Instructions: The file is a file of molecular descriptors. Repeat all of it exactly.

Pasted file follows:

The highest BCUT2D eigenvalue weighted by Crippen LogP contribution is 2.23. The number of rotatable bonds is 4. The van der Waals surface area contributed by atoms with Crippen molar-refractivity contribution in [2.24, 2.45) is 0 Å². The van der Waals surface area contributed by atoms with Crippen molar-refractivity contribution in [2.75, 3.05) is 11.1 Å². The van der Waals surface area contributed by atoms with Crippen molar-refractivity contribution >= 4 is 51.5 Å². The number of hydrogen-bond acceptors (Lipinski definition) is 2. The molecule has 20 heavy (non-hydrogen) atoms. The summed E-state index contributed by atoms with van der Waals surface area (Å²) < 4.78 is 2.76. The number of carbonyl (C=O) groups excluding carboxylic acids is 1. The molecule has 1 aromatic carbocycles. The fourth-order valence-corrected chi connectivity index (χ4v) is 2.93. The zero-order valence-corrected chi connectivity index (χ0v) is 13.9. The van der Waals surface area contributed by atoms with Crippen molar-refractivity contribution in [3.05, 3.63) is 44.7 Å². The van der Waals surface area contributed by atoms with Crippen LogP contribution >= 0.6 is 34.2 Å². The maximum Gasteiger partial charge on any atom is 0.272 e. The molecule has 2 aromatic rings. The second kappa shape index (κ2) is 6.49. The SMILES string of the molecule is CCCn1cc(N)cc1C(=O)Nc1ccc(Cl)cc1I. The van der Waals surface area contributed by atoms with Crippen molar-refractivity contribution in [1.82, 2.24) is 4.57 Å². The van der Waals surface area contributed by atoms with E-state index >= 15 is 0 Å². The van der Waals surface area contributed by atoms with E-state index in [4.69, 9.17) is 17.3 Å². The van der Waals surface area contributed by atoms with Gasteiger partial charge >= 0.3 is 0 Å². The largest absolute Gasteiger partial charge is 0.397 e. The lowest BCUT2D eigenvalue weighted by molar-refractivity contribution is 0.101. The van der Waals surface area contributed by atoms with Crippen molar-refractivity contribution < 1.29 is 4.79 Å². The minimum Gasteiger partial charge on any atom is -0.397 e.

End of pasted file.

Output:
The highest BCUT2D eigenvalue weighted by Crippen LogP contribution is 2.23. The number of rotatable bonds is 4. The van der Waals surface area contributed by atoms with Crippen molar-refractivity contribution in [2.24, 2.45) is 0 Å². The van der Waals surface area contributed by atoms with Crippen molar-refractivity contribution in [2.75, 3.05) is 11.1 Å². The van der Waals surface area contributed by atoms with Crippen molar-refractivity contribution >= 4 is 51.5 Å². The number of hydrogen-bond acceptors (Lipinski definition) is 2. The molecule has 20 heavy (non-hydrogen) atoms. The summed E-state index contributed by atoms with van der Waals surface area (Å²) < 4.78 is 2.76. The number of carbonyl (C=O) groups excluding carboxylic acids is 1. The molecule has 1 aromatic carbocycles. The fourth-order valence-corrected chi connectivity index (χ4v) is 2.93. The zero-order valence-corrected chi connectivity index (χ0v) is 13.9. The van der Waals surface area contributed by atoms with Crippen molar-refractivity contribution in [3.05, 3.63) is 44.7 Å². The van der Waals surface area contributed by atoms with Crippen LogP contribution >= 0.6 is 34.2 Å². The maximum Gasteiger partial charge on any atom is 0.272 e. The molecule has 2 aromatic rings. The second kappa shape index (κ2) is 6.49. The SMILES string of the molecule is CCCn1cc(N)cc1C(=O)Nc1ccc(Cl)cc1I. The van der Waals surface area contributed by atoms with Crippen molar-refractivity contribution in [1.82, 2.24) is 4.57 Å². The van der Waals surface area contributed by atoms with E-state index >= 15 is 0 Å². The van der Waals surface area contributed by atoms with E-state index in [4.69, 9.17) is 17.3 Å². The van der Waals surface area contributed by atoms with Gasteiger partial charge >= 0.3 is 0 Å². The largest absolute Gasteiger partial charge is 0.397 e. The lowest BCUT2D eigenvalue weighted by molar-refractivity contribution is 0.101. The van der Waals surface area contributed by atoms with Crippen molar-refractivity contribution < 1.29 is 4.79 Å². The minimum Gasteiger partial charge on any atom is -0.397 e.